In such bearings there is a tendency of the low friction material and bondable material to separate from each other. In addition, it is desirable to have the low friction material and bondable material well mixed so as to give a rather uniform distribution of materials throughout the bearing.

BRIEF DESCRIPTION OF THE DRAWINGS

FIG. 1 is a perspective view of the bondable low friction yarn used in the present invention.

FIG. 2 is a perspective view of the yarn of FIG. 1 chopped to size.

FIG. 3 is a quantity of the chopped yarn of FIG. 2.

FIG. 4 is a perspective view of the molded low friction bearing of the present invention employing a quantity of chopped, bondable low friction yarn.

FIG. 5 is a sectional view of a molding apparatus for forming the low friction bearings of the present invention.

FIG. 6 is a side sectional view of FIG. 5 taken along lines 6--6.

FIG. 7 is an alternative low friction bearing of the present invention.

FIG. 8 is a sectional view of a high production molding apparatus molding the low friction bearing of the present invention.

SUMMARY OF THE INVENTION

It is an object of this invention to provide an improved composition of mixed low friction material and bondable material.

It is a further object of this invention to provide a composition for molded low friction bearings and the like with a high degree of cohesiveness, strength, and wearability.

It is also an object of this invention to provide molded low friction bearings having a high degree of cohesiveness, strength, and durability.

Another object of this invention is to provide a molding process for making low friction bearings with a high degree of cohesiveness, strength, and wearability.

It is yet another object of this invention to provide a process for high volume production of low friction bearings.

Further objects of the invention are to provide improved bearing materials, bearings and processes for making the same, which are economical, practicable and effective in use.

Other objects will be apparent to those skilled in the art to which the invention pertains from the description to follow and from the appended claims.

The foregoing objects are achieved according to preferred embodiments of the invention by the provision of a bearing composition comprising a chopped, bondable low friction yarn. The yarn is made by twisting together filaments of low friction material and bondable material, and by impregnating the yarn with a bonding resin. After the yarn is chopped up, it is molded to form bearings of the desired shape. Such molded low friction bearings made from chopped yarn have low friction materials and bondable materials fastened together and uniformly distributed throughout the bearing. This intimate mixing of the components results in a cohesive, strong, and long wearing bearing.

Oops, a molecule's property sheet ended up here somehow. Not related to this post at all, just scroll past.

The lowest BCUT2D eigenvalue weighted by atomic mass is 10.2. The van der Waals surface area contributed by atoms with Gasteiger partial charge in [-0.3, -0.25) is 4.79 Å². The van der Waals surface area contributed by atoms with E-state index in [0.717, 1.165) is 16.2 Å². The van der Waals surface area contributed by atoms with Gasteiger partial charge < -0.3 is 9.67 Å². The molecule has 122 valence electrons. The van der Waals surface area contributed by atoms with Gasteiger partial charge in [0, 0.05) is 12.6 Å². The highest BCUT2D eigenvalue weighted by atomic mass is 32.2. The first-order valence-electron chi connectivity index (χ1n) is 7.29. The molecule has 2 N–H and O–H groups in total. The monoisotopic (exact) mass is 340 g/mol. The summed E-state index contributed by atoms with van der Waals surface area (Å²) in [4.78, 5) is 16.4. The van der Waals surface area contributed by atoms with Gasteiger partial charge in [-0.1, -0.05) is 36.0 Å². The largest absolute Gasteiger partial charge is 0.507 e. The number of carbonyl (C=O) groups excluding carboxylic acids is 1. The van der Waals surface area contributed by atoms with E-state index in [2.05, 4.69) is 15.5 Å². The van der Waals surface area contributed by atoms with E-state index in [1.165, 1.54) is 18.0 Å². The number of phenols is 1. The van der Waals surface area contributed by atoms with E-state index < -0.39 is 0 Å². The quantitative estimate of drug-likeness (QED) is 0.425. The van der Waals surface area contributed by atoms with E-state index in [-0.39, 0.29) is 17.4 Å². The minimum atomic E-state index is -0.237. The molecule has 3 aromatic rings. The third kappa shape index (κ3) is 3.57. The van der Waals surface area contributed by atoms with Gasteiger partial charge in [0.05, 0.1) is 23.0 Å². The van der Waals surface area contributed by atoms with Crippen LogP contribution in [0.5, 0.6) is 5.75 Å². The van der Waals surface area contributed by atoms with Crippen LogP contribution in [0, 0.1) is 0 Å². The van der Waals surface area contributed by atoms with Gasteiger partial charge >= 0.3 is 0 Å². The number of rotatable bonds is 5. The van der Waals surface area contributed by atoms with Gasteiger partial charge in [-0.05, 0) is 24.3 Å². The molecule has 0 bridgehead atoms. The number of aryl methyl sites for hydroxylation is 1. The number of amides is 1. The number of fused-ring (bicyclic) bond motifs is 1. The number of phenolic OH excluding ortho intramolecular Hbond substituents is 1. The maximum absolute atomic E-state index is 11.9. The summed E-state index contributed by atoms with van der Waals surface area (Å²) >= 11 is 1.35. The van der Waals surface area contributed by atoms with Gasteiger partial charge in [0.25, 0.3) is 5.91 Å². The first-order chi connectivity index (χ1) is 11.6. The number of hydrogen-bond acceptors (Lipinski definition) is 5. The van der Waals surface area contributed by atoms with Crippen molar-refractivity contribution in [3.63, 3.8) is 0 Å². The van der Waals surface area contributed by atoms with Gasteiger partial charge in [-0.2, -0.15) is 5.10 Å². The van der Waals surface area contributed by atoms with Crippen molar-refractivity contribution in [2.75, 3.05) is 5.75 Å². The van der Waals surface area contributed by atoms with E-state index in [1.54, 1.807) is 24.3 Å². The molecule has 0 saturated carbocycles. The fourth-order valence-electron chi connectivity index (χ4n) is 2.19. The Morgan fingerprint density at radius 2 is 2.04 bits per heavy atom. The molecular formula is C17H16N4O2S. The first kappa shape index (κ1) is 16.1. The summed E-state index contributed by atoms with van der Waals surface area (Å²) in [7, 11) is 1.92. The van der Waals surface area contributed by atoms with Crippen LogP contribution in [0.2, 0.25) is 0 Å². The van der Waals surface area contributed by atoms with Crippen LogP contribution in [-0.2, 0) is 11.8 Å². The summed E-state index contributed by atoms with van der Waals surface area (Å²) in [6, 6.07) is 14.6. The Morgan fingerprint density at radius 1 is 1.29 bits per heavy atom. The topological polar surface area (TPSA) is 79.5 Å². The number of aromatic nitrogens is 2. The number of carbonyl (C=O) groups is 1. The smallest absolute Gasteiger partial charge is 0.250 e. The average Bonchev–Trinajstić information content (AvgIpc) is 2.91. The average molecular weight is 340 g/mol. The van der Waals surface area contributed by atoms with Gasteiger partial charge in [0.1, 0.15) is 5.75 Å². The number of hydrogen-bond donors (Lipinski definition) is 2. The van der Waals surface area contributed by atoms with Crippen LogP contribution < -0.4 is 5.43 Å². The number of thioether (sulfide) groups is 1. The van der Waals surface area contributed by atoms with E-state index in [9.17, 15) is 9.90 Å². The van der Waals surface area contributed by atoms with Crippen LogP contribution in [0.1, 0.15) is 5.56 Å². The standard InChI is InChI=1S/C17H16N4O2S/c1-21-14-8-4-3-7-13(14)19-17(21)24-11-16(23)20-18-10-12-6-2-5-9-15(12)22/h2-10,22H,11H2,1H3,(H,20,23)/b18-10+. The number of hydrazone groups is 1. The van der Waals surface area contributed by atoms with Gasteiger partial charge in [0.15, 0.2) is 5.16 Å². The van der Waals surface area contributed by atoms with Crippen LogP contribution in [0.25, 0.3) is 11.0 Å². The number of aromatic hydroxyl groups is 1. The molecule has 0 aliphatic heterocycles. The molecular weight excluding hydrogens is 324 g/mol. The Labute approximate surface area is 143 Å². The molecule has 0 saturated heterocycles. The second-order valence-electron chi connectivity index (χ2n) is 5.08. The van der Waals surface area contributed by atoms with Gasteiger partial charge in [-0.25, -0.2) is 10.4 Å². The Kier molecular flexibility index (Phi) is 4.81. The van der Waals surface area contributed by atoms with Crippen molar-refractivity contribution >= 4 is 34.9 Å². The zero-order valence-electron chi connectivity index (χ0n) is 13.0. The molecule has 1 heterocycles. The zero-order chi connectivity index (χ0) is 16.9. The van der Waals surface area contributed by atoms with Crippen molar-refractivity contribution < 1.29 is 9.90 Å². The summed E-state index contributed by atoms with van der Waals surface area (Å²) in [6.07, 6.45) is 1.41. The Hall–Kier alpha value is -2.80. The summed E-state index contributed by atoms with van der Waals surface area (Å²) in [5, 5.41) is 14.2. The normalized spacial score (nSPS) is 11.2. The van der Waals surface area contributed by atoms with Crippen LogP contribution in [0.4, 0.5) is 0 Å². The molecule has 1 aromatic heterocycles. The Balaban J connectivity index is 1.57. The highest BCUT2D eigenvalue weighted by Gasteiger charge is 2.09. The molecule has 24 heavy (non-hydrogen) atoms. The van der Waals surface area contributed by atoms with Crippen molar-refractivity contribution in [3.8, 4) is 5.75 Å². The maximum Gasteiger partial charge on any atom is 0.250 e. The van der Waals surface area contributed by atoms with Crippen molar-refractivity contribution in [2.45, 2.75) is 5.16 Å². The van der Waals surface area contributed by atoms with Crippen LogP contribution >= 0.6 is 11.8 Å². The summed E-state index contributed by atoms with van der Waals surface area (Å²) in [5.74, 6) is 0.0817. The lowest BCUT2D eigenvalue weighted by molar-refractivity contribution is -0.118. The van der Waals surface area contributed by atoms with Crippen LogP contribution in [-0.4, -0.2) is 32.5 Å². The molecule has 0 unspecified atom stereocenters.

DESCRIPTION OF THE PREFERRED EMBODIMENTS

This invention concerns a composition of chopped, bondable low friction yarn and the production of molded low friction bearings from that composition. Preferably, the yarn is a composite made from Teflon (trademark of DuPont for polytetrafluoroethylene) and Nomex (trademark of DuPont for polyamide fiber). Bearings made entirely of Teflon tend to fall apart and lose cohesiveness because of the well known difficulty of bonding Teflon. Thus, bondable materials are added. However, I have improved upon prior art methods by making bearings from bondable low friction yarn made by twisting low friction fibers together with bondable fibers. The yarn is then chopped and, finally, molded. Because the low friction material and the bondable material are twisted together, they do not tend to separate and they are uniformly distributed throughout the bearing. The result is a bearing with strength and durability.

The making of bearings from woven or knit low friction fabrics, rather than the molding of chopped yarn, is disclosed in this inventor's application Ser. No. 132,268 filed Mar. 20, 1980 for A Stamped Low Friction Bearing And Process And Apparatus For Making Same and Ser. No. 132,263 filed Mar. 20, 1980 for Hot Drawn Low Friction Bearing.

By "bondable low friction yarn" is meant a yarn comprised of low friction filaments and bondable filaments. By "bondable" is meant that the yarn has the ability to be further bonded. The yarn is bondable because it is a twisted thread containing bondable filaments and low friction filaments and therefore has the capability of being bonded when the yarn is impregnated with a bonding resin.